Norris adds manufacturers have been a critical component to the growth of the camp concept. “We receive tremendous support from our local manufacturers,” she says. “They donate all of our material and supplies. We couldn’t hold these camps without their donations.”

In January, the academy added a camp called Engineering is Elementary, a purchased curriculum from the Museum of Science, Boston, which targets kindergarteners through fifth grade. Kindergarteners along with first and second graders will participate in Catching The Wind to build a windmill and learn about the simple principles behind green technology. Third, fourth and fifth graders will participate in Marvelous Machines, which gears activities around pulleys, widgets and machines that make work simpler for people.

“We now have a full K-12 program we call the educational pipeline,” says Norris. “Each camp can take between 20 and 70 kids, and slots fill up quickly. By coupling the camps with our adult programs, we can literally take someone from kindergarten to a journeyman’s card.”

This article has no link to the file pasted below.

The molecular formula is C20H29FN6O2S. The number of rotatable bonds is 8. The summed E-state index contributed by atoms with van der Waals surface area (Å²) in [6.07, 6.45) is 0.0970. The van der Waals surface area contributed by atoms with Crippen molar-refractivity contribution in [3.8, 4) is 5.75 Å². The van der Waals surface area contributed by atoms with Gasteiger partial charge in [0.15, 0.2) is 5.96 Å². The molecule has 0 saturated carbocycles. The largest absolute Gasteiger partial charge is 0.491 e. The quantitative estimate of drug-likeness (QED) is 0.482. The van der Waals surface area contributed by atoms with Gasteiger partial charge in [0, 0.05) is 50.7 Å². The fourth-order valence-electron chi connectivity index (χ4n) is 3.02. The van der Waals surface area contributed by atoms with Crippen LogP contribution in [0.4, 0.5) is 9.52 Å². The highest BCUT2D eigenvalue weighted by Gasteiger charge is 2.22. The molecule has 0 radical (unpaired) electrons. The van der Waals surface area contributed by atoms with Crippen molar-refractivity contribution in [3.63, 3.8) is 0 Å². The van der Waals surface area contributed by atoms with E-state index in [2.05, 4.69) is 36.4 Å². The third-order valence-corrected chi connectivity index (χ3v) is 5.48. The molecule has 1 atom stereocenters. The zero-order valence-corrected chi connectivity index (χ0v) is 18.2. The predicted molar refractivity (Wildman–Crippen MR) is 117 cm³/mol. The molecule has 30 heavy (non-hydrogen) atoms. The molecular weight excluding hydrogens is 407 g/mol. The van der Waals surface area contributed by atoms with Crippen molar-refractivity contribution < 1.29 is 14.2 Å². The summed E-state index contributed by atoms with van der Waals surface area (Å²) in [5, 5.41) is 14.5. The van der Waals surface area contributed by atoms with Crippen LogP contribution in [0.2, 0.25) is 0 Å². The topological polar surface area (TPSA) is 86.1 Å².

According to Norris, one local company has already hired two junior high school students as interns. In its adult programs, the academy has 100 to 150 apprentices. Norris says she plans to add an underwater remote-operated vehicle camp in July and August 2012 for seventh, eighth, ninth and 10th graders. “It’s all about helping kids make the connection between camp and what they are learning to today’s manufacturing and technology,” she says. FFJ

Sources

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Prudential Stainless & Alloys
ATI Industrial Automation LVD Strippit Hougen Manufacturing

WATERJET

Lissmac Corp. Scotchman Industries Inc.

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Barton International
Osborn Trilogy Machinery Inc. Behringer Saws Inc. Jet Edge Waterjet Systems
SuperMax Tools

METAL FORMING

Cosen Saws Omax Corp.
Timesavers FAGOR Arrasate USA Inc. DoALL Sawing

WELDING

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MetalForming Inc. HE&M Saw American Weldquip
Beckwood Press Co.

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Savage Saws Strong Hand Tools
Triform Titan Tool Supply Inc.